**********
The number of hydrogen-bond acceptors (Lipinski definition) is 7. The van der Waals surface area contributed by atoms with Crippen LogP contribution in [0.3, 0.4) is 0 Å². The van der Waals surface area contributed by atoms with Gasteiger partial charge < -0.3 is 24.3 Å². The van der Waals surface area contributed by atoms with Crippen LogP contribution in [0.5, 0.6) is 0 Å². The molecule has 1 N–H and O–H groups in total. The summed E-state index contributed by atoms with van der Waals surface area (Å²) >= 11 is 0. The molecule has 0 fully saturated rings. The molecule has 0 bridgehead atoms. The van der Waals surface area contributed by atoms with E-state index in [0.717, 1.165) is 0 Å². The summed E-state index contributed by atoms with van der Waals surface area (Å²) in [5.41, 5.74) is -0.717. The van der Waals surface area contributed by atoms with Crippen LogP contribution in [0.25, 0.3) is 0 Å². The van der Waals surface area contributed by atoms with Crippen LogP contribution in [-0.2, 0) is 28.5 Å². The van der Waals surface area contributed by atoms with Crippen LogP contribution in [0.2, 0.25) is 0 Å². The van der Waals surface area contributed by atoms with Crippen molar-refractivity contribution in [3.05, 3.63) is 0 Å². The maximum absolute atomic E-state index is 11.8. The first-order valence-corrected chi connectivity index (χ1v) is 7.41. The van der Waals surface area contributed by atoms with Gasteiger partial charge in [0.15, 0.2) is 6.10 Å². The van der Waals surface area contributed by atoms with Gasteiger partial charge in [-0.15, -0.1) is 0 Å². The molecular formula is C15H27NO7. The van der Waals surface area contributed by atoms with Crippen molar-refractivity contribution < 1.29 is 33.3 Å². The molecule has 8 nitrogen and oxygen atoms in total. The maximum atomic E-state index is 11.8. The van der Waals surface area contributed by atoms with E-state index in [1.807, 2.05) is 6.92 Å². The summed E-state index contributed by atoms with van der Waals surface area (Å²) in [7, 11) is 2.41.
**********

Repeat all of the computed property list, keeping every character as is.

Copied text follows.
The number of hydrogen-bond acceptors (Lipinski definition) is 7. The van der Waals surface area contributed by atoms with Crippen LogP contribution in [0.3, 0.4) is 0 Å². The van der Waals surface area contributed by atoms with Gasteiger partial charge < -0.3 is 24.3 Å². The van der Waals surface area contributed by atoms with Crippen LogP contribution in [0.5, 0.6) is 0 Å². The molecule has 1 N–H and O–H groups in total. The summed E-state index contributed by atoms with van der Waals surface area (Å²) >= 11 is 0. The molecule has 0 fully saturated rings. The molecule has 0 bridgehead atoms. The van der Waals surface area contributed by atoms with E-state index in [0.717, 1.165) is 0 Å². The summed E-state index contributed by atoms with van der Waals surface area (Å²) in [5.41, 5.74) is -0.717. The van der Waals surface area contributed by atoms with Crippen LogP contribution in [0.25, 0.3) is 0 Å². The van der Waals surface area contributed by atoms with Crippen LogP contribution in [-0.2, 0) is 28.5 Å². The van der Waals surface area contributed by atoms with Crippen LogP contribution in [0.2, 0.25) is 0 Å². The van der Waals surface area contributed by atoms with Crippen molar-refractivity contribution in [3.05, 3.63) is 0 Å². The maximum absolute atomic E-state index is 11.8. The first-order valence-corrected chi connectivity index (χ1v) is 7.41. The van der Waals surface area contributed by atoms with Gasteiger partial charge in [0.15, 0.2) is 6.10 Å². The van der Waals surface area contributed by atoms with Gasteiger partial charge in [-0.15, -0.1) is 0 Å². The molecular formula is C15H27NO7. The van der Waals surface area contributed by atoms with Crippen molar-refractivity contribution < 1.29 is 33.3 Å². The molecule has 8 nitrogen and oxygen atoms in total. The maximum atomic E-state index is 11.8. The van der Waals surface area contributed by atoms with E-state index in [1.807, 2.05) is 6.92 Å². The summed E-state index contributed by atoms with van der Waals surface area (Å²) in [7, 11) is 2.41.